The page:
Group Project/Engineer, Andre McDonald, said that one large firm will receive the contract for the five-storey building and that company will decide the best format for construction. “It might just be a case of having its own construction team or teams or subcontracting to other smaller companies; what will be important are all of us working together to realise one goal, opening day of December 20th,” he said. (LS)

PEO: 62 152 persons registered to vote

By Linda Straker

MORE than 60 000 persons are expected to cast votes on Election Day, according to the updated
eligible voter registration list.

The list, which was updated and published publicly on Monday, contains 62 152 names. According to election regulation, all registered voters must examine the list to confirm that their names and other information are correctly included.

Supervisor of Elections, Judy Benoit, said that if a problem was identified by any person with regards to their name spelling, occupation, or place of residence, that problem needed to be drawn to the attention of the Parliamentary Elections Office (PEO) for correction no later than Tuesday, January 29, 2013.

“No objection to the list will be taken after January 29th,” said a statement from the Office.

Grenadians will be going to the polls on February 19 to elect a new government. The main contenders are the ruling National Democratic Congress led by Tillman Thomas and the Opposition New National Party led by Dr. Keith Mitchell.

Nomination Day was on January 31.

Records at the Parliamentary Elections Office reveal that there are 17 political parties in Grenada, but it is only after Nomination Day that voters will know exactly who is contesting the various constituencies. A delegation from the Organisation of American States will be observing the election.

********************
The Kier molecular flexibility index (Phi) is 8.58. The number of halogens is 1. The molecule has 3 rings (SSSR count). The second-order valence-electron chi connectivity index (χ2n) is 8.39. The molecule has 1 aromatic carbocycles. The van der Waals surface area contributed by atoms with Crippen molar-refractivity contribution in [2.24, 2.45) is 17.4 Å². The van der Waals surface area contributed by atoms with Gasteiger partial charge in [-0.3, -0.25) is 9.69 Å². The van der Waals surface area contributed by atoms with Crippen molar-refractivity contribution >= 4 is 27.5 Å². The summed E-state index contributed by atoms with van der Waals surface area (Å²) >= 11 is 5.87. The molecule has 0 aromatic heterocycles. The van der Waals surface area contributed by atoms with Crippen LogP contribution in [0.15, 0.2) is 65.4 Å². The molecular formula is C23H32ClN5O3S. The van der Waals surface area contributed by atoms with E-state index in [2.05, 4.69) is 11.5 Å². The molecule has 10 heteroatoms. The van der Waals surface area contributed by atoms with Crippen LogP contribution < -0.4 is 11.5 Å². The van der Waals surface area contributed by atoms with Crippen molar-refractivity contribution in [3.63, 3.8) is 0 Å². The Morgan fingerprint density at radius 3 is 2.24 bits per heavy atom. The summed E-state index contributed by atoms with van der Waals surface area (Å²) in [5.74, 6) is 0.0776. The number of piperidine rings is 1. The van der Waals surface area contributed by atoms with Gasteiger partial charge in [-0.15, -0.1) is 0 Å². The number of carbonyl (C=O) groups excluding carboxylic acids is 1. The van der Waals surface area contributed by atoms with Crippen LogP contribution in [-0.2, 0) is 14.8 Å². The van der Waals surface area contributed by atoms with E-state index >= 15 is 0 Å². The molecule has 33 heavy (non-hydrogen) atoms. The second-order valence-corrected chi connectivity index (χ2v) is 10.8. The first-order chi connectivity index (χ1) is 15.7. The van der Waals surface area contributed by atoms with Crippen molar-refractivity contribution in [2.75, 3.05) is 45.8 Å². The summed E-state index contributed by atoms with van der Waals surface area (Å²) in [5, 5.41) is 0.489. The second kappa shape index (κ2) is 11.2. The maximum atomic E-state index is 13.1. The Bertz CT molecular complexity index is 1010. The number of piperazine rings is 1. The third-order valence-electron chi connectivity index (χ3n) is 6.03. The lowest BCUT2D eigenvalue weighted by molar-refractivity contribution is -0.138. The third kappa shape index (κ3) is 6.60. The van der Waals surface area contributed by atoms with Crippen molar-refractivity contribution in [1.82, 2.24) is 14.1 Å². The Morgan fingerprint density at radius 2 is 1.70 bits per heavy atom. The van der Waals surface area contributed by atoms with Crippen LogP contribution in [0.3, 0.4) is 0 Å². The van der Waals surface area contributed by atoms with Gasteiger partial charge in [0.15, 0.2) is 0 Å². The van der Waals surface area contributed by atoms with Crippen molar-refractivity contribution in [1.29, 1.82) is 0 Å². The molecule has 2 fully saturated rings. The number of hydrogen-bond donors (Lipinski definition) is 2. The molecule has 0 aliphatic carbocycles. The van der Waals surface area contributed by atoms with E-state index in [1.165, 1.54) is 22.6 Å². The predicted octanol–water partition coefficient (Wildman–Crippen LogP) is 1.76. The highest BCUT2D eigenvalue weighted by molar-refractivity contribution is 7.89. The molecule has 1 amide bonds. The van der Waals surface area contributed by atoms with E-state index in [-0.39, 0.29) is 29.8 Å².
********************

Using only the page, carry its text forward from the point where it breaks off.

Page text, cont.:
Women complete leadership workshop

MORE than 20 women were presented with certificates of attendance following a one-week workshop on transformational leadership, which was organised by the Grenada National Organisation of Women (GNOW), in conjunction with other regional bodies.

Expressing her satisfaction with the turnout of women who represented not only political organisations, but social advocacy groups, Project Officer of GNOW, Lorice Pascal, said that it’s a clear indication that women are ready to lead with the transformational agenda.

Some of the women, who participated in the
workshop, pose with their certificates.
“I am certain that the information provided will help them in making decision with regards to their involvement in social transformation, leading to a complete transformation in leadership positions,” she said.

One of the highlights of the workshop was the presentation of election kits to all of the women in political organisations. These kits contained copy paper, pens, pencils, and other office stationery.

The Grenada workshop is part of a wider regional project to support women’s equal participation in politics, decision-making and the advancement of transformational leadership by women in the Caribbean. Similar workshops will also be conducted in Barbados and Trinidad as these two islands along with Grenada are in preparations for a general election this year.

The training workshop was based on an active learning model that allows participants to analyse, assess and act upon complex issues. It allowed each participant to develop analytical skills, sound judgement, and the leadership potential to effectively pursue issues that are deemed important to sustainable national development.

Among the presenters at the sessions were Dr. Rosina Wiltshire, Assistant Professor Damien Greaves, Claude Douglas and Malcolm Antoine. The presentations emphasised a holistic approach to leadership by focusing on:

a) Building understanding of Caribbean political economy, democracy and development issues;

b) Building skills in political activism through a focus on political party and electoral processes, parliamentary dynamics; and constituency/stakeholder outreach;